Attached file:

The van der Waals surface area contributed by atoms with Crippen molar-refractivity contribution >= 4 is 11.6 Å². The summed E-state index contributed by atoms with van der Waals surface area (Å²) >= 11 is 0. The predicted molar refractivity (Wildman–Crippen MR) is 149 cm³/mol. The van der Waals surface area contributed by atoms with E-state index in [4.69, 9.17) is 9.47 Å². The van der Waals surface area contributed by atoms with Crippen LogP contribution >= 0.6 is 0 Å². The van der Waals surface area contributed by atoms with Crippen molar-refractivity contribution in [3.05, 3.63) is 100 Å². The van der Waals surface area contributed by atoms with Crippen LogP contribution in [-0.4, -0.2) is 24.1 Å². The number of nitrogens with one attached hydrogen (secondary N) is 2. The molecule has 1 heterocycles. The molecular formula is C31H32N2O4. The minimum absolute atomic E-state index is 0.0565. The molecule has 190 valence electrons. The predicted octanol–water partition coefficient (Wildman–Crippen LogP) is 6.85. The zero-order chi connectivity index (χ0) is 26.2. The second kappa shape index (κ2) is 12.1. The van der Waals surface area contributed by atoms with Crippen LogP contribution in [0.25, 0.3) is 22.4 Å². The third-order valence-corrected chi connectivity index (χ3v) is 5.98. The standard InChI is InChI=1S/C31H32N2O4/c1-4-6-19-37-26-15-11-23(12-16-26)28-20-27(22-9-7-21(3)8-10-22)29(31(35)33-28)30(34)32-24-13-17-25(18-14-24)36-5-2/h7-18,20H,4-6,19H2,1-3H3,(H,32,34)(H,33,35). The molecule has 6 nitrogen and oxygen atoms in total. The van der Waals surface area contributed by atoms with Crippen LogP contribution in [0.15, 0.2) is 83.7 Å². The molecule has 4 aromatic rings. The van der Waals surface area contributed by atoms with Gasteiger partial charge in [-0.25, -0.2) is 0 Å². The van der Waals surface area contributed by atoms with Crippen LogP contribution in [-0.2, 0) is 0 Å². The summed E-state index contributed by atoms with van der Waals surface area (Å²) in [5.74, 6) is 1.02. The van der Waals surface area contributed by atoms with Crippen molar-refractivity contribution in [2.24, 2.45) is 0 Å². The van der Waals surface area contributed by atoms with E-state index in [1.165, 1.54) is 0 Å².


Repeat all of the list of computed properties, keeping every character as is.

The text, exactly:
The van der Waals surface area contributed by atoms with Crippen molar-refractivity contribution >= 4 is 11.6 Å². The summed E-state index contributed by atoms with van der Waals surface area (Å²) >= 11 is 0. The predicted molar refractivity (Wildman–Crippen MR) is 149 cm³/mol. The van der Waals surface area contributed by atoms with E-state index in [4.69, 9.17) is 9.47 Å². The van der Waals surface area contributed by atoms with Crippen LogP contribution >= 0.6 is 0 Å². The van der Waals surface area contributed by atoms with Crippen molar-refractivity contribution in [3.05, 3.63) is 100 Å². The van der Waals surface area contributed by atoms with Crippen LogP contribution in [-0.4, -0.2) is 24.1 Å². The number of nitrogens with one attached hydrogen (secondary N) is 2. The molecule has 1 heterocycles. The molecular formula is C31H32N2O4. The minimum absolute atomic E-state index is 0.0565. The molecule has 190 valence electrons. The predicted octanol–water partition coefficient (Wildman–Crippen LogP) is 6.85. The zero-order chi connectivity index (χ0) is 26.2. The second kappa shape index (κ2) is 12.1. The van der Waals surface area contributed by atoms with Crippen LogP contribution in [0.25, 0.3) is 22.4 Å². The third-order valence-corrected chi connectivity index (χ3v) is 5.98. The standard InChI is InChI=1S/C31H32N2O4/c1-4-6-19-37-26-15-11-23(12-16-26)28-20-27(22-9-7-21(3)8-10-22)29(31(35)33-28)30(34)32-24-13-17-25(18-14-24)36-5-2/h7-18,20H,4-6,19H2,1-3H3,(H,32,34)(H,33,35). The molecule has 6 nitrogen and oxygen atoms in total. The van der Waals surface area contributed by atoms with Crippen LogP contribution in [0.15, 0.2) is 83.7 Å². The molecule has 4 aromatic rings. The van der Waals surface area contributed by atoms with Gasteiger partial charge in [-0.25, -0.2) is 0 Å². The van der Waals surface area contributed by atoms with Crippen LogP contribution in [-0.2, 0) is 0 Å². The summed E-state index contributed by atoms with van der Waals surface area (Å²) in [5.74, 6) is 1.02. The van der Waals surface area contributed by atoms with Crippen molar-refractivity contribution in [2.24, 2.45) is 0 Å². The van der Waals surface area contributed by atoms with E-state index in [1.165, 1.54) is 0 Å².